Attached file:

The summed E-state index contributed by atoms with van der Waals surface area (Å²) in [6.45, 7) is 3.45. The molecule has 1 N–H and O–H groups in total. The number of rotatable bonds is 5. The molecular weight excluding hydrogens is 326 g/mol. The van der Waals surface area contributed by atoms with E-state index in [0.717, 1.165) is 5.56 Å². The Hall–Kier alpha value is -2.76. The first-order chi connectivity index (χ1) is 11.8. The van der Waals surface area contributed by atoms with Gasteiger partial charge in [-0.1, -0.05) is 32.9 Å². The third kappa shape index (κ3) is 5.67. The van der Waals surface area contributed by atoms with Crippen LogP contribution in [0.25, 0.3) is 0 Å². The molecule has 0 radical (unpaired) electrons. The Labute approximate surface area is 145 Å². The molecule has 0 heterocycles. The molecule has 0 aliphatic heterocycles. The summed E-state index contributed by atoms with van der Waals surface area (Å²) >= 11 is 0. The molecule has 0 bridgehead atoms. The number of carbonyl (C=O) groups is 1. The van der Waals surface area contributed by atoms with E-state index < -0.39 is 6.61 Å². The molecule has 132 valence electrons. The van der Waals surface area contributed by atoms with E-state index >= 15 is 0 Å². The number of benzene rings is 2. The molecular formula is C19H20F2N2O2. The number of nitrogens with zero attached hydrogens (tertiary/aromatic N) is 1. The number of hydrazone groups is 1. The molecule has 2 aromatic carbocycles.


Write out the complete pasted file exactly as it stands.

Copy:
The summed E-state index contributed by atoms with van der Waals surface area (Å²) in [6.45, 7) is 3.45. The molecule has 1 N–H and O–H groups in total. The number of rotatable bonds is 5. The molecular weight excluding hydrogens is 326 g/mol. The van der Waals surface area contributed by atoms with E-state index in [0.717, 1.165) is 5.56 Å². The Hall–Kier alpha value is -2.76. The first-order chi connectivity index (χ1) is 11.8. The van der Waals surface area contributed by atoms with Gasteiger partial charge in [-0.1, -0.05) is 32.9 Å². The third kappa shape index (κ3) is 5.67. The van der Waals surface area contributed by atoms with Crippen LogP contribution in [0.25, 0.3) is 0 Å². The molecule has 0 radical (unpaired) electrons. The Labute approximate surface area is 145 Å². The molecule has 0 heterocycles. The molecule has 0 aliphatic heterocycles. The summed E-state index contributed by atoms with van der Waals surface area (Å²) >= 11 is 0. The molecule has 0 bridgehead atoms. The number of carbonyl (C=O) groups is 1. The van der Waals surface area contributed by atoms with E-state index < -0.39 is 6.61 Å². The molecule has 132 valence electrons. The van der Waals surface area contributed by atoms with E-state index >= 15 is 0 Å². The number of benzene rings is 2. The molecular formula is C19H20F2N2O2. The number of nitrogens with zero attached hydrogens (tertiary/aromatic N) is 1. The number of hydrazone groups is 1. The molecule has 2 aromatic carbocycles.